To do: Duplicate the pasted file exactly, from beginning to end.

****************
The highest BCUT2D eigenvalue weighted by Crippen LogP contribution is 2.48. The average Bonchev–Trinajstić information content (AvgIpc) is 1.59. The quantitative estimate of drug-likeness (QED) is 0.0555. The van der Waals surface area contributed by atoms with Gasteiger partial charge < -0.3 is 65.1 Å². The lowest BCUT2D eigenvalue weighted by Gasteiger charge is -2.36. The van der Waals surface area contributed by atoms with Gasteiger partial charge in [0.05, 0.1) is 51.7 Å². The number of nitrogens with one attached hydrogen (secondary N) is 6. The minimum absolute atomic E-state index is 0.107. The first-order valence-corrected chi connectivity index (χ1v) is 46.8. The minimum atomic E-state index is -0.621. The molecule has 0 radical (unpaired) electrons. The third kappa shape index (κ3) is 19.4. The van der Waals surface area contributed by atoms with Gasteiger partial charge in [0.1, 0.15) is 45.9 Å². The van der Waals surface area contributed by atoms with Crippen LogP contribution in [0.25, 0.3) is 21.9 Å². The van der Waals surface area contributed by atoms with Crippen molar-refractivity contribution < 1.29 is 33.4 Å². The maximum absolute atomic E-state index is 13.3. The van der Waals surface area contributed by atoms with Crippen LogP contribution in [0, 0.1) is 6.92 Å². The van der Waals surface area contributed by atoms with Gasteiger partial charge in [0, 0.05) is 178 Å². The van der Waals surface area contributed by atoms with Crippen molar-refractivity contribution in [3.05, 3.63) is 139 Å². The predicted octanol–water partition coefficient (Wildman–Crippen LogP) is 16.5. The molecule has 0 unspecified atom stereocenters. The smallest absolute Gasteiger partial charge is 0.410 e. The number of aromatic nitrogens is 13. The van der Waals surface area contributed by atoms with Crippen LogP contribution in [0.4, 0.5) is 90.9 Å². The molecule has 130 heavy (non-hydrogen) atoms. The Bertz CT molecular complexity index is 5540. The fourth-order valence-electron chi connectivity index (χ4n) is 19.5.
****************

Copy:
The highest BCUT2D eigenvalue weighted by Crippen LogP contribution is 2.48. The average Bonchev–Trinajstić information content (AvgIpc) is 1.59. The quantitative estimate of drug-likeness (QED) is 0.0555. The van der Waals surface area contributed by atoms with Gasteiger partial charge < -0.3 is 65.1 Å². The lowest BCUT2D eigenvalue weighted by Gasteiger charge is -2.36. The van der Waals surface area contributed by atoms with Gasteiger partial charge in [0.05, 0.1) is 51.7 Å². The number of nitrogens with one attached hydrogen (secondary N) is 6. The minimum absolute atomic E-state index is 0.107. The first-order valence-corrected chi connectivity index (χ1v) is 46.8. The minimum atomic E-state index is -0.621. The molecule has 0 radical (unpaired) electrons. The third kappa shape index (κ3) is 19.4. The van der Waals surface area contributed by atoms with Gasteiger partial charge in [0.1, 0.15) is 45.9 Å². The van der Waals surface area contributed by atoms with Crippen LogP contribution in [0.25, 0.3) is 21.9 Å². The van der Waals surface area contributed by atoms with Crippen molar-refractivity contribution < 1.29 is 33.4 Å². The maximum absolute atomic E-state index is 13.3. The van der Waals surface area contributed by atoms with Crippen LogP contribution in [0, 0.1) is 6.92 Å². The van der Waals surface area contributed by atoms with Gasteiger partial charge in [0, 0.05) is 178 Å². The van der Waals surface area contributed by atoms with Crippen molar-refractivity contribution in [3.05, 3.63) is 139 Å². The predicted octanol–water partition coefficient (Wildman–Crippen LogP) is 16.5. The molecule has 0 unspecified atom stereocenters. The smallest absolute Gasteiger partial charge is 0.410 e. The number of aromatic nitrogens is 13. The van der Waals surface area contributed by atoms with Crippen LogP contribution in [0.4, 0.5) is 90.9 Å². The molecule has 130 heavy (non-hydrogen) atoms. The Bertz CT molecular complexity index is 5540. The fourth-order valence-electron chi connectivity index (χ4n) is 19.5.